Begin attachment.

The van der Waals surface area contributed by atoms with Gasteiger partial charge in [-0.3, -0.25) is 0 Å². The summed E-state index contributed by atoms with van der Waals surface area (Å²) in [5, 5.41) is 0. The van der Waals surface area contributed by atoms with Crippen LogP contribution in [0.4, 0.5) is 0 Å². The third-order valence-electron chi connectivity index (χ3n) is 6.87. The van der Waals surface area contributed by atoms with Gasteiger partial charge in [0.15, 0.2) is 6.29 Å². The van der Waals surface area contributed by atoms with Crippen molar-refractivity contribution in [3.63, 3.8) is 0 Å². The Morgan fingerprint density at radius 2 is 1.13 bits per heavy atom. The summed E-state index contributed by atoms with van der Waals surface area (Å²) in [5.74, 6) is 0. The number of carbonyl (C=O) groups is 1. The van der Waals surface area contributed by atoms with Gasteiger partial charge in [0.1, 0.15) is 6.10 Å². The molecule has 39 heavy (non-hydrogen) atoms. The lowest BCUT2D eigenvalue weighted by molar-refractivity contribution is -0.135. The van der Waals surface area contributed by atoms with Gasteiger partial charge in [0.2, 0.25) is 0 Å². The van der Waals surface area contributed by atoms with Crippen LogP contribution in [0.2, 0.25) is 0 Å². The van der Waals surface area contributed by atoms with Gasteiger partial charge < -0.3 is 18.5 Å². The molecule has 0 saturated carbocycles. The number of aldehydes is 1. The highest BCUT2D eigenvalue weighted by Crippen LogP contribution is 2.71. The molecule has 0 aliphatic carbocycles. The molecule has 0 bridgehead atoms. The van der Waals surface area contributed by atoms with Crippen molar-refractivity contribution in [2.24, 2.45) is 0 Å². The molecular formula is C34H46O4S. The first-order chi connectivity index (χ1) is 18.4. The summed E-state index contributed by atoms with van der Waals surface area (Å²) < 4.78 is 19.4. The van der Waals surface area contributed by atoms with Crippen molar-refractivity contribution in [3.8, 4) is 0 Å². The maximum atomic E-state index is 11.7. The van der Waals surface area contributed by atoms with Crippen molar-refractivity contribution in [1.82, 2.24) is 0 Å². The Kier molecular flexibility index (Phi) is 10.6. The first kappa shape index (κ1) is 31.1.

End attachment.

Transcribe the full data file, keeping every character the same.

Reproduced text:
The van der Waals surface area contributed by atoms with Gasteiger partial charge in [-0.3, -0.25) is 0 Å². The summed E-state index contributed by atoms with van der Waals surface area (Å²) in [5, 5.41) is 0. The van der Waals surface area contributed by atoms with Crippen LogP contribution in [0.4, 0.5) is 0 Å². The third-order valence-electron chi connectivity index (χ3n) is 6.87. The van der Waals surface area contributed by atoms with Gasteiger partial charge in [0.15, 0.2) is 6.29 Å². The van der Waals surface area contributed by atoms with Crippen molar-refractivity contribution in [3.63, 3.8) is 0 Å². The Morgan fingerprint density at radius 2 is 1.13 bits per heavy atom. The summed E-state index contributed by atoms with van der Waals surface area (Å²) in [5.74, 6) is 0. The number of carbonyl (C=O) groups is 1. The van der Waals surface area contributed by atoms with Gasteiger partial charge in [0.1, 0.15) is 6.10 Å². The molecule has 39 heavy (non-hydrogen) atoms. The lowest BCUT2D eigenvalue weighted by molar-refractivity contribution is -0.135. The van der Waals surface area contributed by atoms with Gasteiger partial charge in [0.2, 0.25) is 0 Å². The van der Waals surface area contributed by atoms with Crippen LogP contribution in [0.2, 0.25) is 0 Å². The van der Waals surface area contributed by atoms with Gasteiger partial charge < -0.3 is 18.5 Å². The molecule has 0 saturated carbocycles. The number of aldehydes is 1. The highest BCUT2D eigenvalue weighted by Crippen LogP contribution is 2.71. The molecule has 0 aliphatic carbocycles. The molecule has 0 bridgehead atoms. The van der Waals surface area contributed by atoms with Crippen molar-refractivity contribution in [2.24, 2.45) is 0 Å². The molecular formula is C34H46O4S. The first-order chi connectivity index (χ1) is 18.4. The summed E-state index contributed by atoms with van der Waals surface area (Å²) < 4.78 is 19.4. The van der Waals surface area contributed by atoms with Crippen molar-refractivity contribution in [3.8, 4) is 0 Å². The maximum atomic E-state index is 11.7. The van der Waals surface area contributed by atoms with Crippen molar-refractivity contribution in [1.82, 2.24) is 0 Å². The Kier molecular flexibility index (Phi) is 10.6. The first kappa shape index (κ1) is 31.1.